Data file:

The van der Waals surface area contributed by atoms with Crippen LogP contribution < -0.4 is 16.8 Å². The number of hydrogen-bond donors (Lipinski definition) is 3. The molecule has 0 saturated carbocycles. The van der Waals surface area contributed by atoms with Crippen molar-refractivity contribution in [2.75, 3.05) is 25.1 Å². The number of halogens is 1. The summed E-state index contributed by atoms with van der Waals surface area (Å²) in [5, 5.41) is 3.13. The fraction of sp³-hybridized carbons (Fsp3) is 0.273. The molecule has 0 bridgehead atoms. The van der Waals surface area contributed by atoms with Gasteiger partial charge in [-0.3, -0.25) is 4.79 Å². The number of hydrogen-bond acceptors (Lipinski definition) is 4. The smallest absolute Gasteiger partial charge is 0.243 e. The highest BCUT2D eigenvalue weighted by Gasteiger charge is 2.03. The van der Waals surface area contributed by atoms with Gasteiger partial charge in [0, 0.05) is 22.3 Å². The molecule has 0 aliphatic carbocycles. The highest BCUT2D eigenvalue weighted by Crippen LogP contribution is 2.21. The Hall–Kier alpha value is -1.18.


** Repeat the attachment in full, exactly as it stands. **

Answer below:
The van der Waals surface area contributed by atoms with Crippen LogP contribution < -0.4 is 16.8 Å². The number of hydrogen-bond donors (Lipinski definition) is 3. The molecule has 0 saturated carbocycles. The van der Waals surface area contributed by atoms with Crippen molar-refractivity contribution in [2.75, 3.05) is 25.1 Å². The number of halogens is 1. The summed E-state index contributed by atoms with van der Waals surface area (Å²) in [5, 5.41) is 3.13. The fraction of sp³-hybridized carbons (Fsp3) is 0.273. The molecule has 0 bridgehead atoms. The van der Waals surface area contributed by atoms with Gasteiger partial charge in [-0.3, -0.25) is 4.79 Å². The number of hydrogen-bond acceptors (Lipinski definition) is 4. The smallest absolute Gasteiger partial charge is 0.243 e. The highest BCUT2D eigenvalue weighted by Gasteiger charge is 2.03. The van der Waals surface area contributed by atoms with Gasteiger partial charge in [0, 0.05) is 22.3 Å². The molecule has 0 aliphatic carbocycles. The highest BCUT2D eigenvalue weighted by Crippen LogP contribution is 2.21. The Hall–Kier alpha value is -1.18.